North Central India, perhaps Rajasthan, ca. 11th–12th century Sandstone Purchased with funds generated from gifts of Dr. and Mrs. Renato Almansi, Mr. and Mrs. Judson Biehle in memory of Dean Martha Biehle, Mrs. Josefa Carlebach, Dr. Samuel Eilenberg, Dr. and Mrs. Martin J. Gerson, Mr .Robert Landers, Dr. Richard Nalin, and Mr. And Mrs. Irwin A. Vladimir (86.21) Height: 68 cm Additional images may be viewed in Argus

North Central India, perhaps Rajasthan, ca. 11th–12th century
Sandstone
Purchased with funds generated from gifts of Dr. and Mrs. Renato Almansi, Mr. and Mrs. Judson Biehle in memory of Dean Martha
Biehle, Mrs. Josefa Carlebach, Dr. Samuel Eilenberg, Dr. and Mrs. Martin J. Gerson, Mr .Robert Landers, Dr. Richard Nalin, and Mr. and Mrs. Irwin A. Vladimir (86.21)
Height: 68 cm
Additional images may be viewed in Argus

Guiding Questions

What do you think might be the relationship between the various figures on this stele?

What can you tell about the largest figure by looking at his pose and the different objects he is holding?

About The Work And Culture

Bhairava is the terrifying aspect of the Hindu god Shiva. It is Shiva’s most wrathful form. He is the ultimate in divine destruction. This monumental image manifests Shiva’s power over the material world. Here, his eyes bulge with anger; his staff is topped by a grimacing human skull; snakes curl around his ears; and his hair, with the matted locks of an ascetic, is adorned with severed human hands and another skull. The destructive power of Shiva, represented as Bhairava, illustrates the Hindu belief that creation and destruction go hand in hand.

Ultimately, we are to understand that our world is nothing but illusion. Shiva Bhairava is the destructive force that liberates us from entanglement in illusion and in so doing brings transcendent peace.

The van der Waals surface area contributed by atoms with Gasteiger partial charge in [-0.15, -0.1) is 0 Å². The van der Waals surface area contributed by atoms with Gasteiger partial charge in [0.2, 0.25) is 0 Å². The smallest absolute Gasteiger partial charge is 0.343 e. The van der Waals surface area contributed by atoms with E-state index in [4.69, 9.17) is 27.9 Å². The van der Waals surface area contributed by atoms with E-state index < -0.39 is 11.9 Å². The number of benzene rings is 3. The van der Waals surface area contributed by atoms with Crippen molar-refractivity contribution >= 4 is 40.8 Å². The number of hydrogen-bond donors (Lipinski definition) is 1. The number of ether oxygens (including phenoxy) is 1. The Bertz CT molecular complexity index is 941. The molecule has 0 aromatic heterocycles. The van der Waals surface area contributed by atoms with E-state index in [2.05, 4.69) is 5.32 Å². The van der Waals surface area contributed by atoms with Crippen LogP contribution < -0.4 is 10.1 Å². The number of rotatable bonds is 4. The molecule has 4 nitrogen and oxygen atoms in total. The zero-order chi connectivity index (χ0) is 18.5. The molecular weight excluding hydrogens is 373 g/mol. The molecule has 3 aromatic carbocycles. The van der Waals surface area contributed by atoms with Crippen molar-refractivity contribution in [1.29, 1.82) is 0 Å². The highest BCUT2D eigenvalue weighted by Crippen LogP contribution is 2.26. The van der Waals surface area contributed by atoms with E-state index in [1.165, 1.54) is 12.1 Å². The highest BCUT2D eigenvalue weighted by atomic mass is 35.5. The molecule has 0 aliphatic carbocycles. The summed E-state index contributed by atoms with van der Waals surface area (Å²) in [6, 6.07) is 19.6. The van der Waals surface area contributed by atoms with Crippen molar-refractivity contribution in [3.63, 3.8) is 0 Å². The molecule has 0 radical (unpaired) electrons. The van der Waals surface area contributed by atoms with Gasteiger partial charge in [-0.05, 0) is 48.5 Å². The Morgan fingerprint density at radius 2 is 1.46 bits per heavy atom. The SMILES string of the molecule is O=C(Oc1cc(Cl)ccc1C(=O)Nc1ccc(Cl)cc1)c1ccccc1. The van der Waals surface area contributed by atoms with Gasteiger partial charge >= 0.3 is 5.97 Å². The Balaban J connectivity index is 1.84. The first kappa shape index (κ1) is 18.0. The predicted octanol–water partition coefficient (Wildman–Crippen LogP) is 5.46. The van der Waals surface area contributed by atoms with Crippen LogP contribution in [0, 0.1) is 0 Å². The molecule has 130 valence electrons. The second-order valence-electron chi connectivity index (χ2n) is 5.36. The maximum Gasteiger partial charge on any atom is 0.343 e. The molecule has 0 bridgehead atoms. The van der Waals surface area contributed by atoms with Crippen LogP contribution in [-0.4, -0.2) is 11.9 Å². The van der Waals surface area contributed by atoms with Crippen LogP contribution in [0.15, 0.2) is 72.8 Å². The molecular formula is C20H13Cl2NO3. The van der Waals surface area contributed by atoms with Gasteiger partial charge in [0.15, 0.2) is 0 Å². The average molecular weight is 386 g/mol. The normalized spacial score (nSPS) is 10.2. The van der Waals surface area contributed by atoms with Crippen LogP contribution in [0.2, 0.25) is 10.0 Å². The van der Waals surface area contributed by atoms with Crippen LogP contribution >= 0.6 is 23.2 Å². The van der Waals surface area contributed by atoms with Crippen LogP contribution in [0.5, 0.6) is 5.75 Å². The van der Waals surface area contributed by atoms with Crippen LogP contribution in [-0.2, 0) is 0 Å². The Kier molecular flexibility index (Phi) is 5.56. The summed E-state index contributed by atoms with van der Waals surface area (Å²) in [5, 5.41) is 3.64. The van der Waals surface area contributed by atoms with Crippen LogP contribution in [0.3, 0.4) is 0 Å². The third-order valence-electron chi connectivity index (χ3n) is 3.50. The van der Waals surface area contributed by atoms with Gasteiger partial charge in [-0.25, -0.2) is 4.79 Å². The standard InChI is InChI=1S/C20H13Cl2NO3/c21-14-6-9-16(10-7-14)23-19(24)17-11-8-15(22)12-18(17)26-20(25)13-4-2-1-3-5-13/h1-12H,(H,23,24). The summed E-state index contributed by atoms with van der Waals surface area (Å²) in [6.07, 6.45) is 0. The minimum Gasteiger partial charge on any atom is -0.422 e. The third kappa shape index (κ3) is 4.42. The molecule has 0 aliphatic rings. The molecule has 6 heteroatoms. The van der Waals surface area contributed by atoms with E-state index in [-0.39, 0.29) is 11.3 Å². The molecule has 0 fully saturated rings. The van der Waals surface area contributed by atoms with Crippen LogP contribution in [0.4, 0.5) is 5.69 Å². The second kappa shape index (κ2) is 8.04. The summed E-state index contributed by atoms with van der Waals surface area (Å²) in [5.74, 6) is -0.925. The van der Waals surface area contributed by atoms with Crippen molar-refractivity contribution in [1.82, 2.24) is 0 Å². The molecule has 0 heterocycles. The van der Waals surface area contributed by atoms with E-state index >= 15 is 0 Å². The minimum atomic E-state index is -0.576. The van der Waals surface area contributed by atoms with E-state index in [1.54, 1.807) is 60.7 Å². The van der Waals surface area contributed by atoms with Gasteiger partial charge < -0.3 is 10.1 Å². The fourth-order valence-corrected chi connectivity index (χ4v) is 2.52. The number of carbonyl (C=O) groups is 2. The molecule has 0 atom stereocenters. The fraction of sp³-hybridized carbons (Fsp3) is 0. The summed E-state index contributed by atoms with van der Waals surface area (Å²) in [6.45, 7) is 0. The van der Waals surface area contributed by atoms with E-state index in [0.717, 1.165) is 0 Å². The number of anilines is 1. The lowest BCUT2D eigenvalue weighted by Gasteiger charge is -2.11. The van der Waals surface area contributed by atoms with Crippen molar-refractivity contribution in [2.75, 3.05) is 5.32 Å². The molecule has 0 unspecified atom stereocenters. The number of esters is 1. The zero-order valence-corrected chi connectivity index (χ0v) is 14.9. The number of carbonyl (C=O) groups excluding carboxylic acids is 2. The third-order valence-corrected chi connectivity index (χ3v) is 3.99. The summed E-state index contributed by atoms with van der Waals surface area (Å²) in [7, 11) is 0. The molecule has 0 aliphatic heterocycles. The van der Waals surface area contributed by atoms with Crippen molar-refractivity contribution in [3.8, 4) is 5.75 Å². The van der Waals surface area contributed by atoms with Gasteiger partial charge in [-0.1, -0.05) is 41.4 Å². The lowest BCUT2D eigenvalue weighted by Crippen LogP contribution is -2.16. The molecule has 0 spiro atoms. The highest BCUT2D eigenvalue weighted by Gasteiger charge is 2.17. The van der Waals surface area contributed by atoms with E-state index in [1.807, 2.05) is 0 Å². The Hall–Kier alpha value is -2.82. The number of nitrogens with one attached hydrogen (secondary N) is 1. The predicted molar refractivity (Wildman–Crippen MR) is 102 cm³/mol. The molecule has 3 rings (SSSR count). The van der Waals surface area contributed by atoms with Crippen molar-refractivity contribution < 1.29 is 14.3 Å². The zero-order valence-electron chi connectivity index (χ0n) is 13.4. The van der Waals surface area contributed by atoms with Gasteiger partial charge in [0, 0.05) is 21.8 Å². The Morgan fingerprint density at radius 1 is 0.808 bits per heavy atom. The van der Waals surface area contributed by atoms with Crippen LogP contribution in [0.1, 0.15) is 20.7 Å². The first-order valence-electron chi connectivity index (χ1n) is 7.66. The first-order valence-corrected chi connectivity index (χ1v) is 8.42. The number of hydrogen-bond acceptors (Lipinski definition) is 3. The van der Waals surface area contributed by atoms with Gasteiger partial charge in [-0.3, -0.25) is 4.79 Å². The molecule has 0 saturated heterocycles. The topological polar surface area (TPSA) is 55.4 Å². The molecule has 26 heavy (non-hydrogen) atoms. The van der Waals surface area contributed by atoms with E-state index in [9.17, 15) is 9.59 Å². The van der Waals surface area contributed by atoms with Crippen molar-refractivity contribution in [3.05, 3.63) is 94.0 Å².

Shiva is a popular Hindu deity that has many benevolent and fearsome forms. Sometimes, he is depicted as an omniscient yogi living an ascetic life on Mount Kailash, as well as the husband of Parvati with two sons, Ganesha and Kartikeya. Other times Shiva is the Cosmic Dancer. In fierce aspects he is depicted slaying demons. Often he has a third eye on his forehead, a snake around his neck, a crescent moon in his hair, the river Ganga flowing from his hair-bun, the trishula ( a type of trident) as his weapon, and the damaru (a small two headed drum) as his instrument.

Connections

Another aspect of Shiva is Shiva Nataraja. Shiva Nataraja is the Lord of the Dance, which symbolizes eternal and cyclical nature of the universe that the regular rhythm of the dance sets in motion.

Additional Resources

Hinduism and Hindu Art, Metropolitan Museum of Art: http://www.metmuseum.org/toah/hd/hind/hd_hind.htm

BBC article about Shiva: http://www.bbc.co.uk/religion/religions/hinduism/deities/shiva.shtml

Shiva Nataraja South India, 16th or 17th century Bronze Gilbreath-McLorn Museum Fund (2004.4)

Shiva Nataraja
South India, 16th or 17th century
Bronze
Gilbreath-McLorn Museum Fund (2004.4)

Baroli Temples Complex 10th century CE Rajasthan, India

Baroli Temples Complex
10th century CE
Rajasthan, India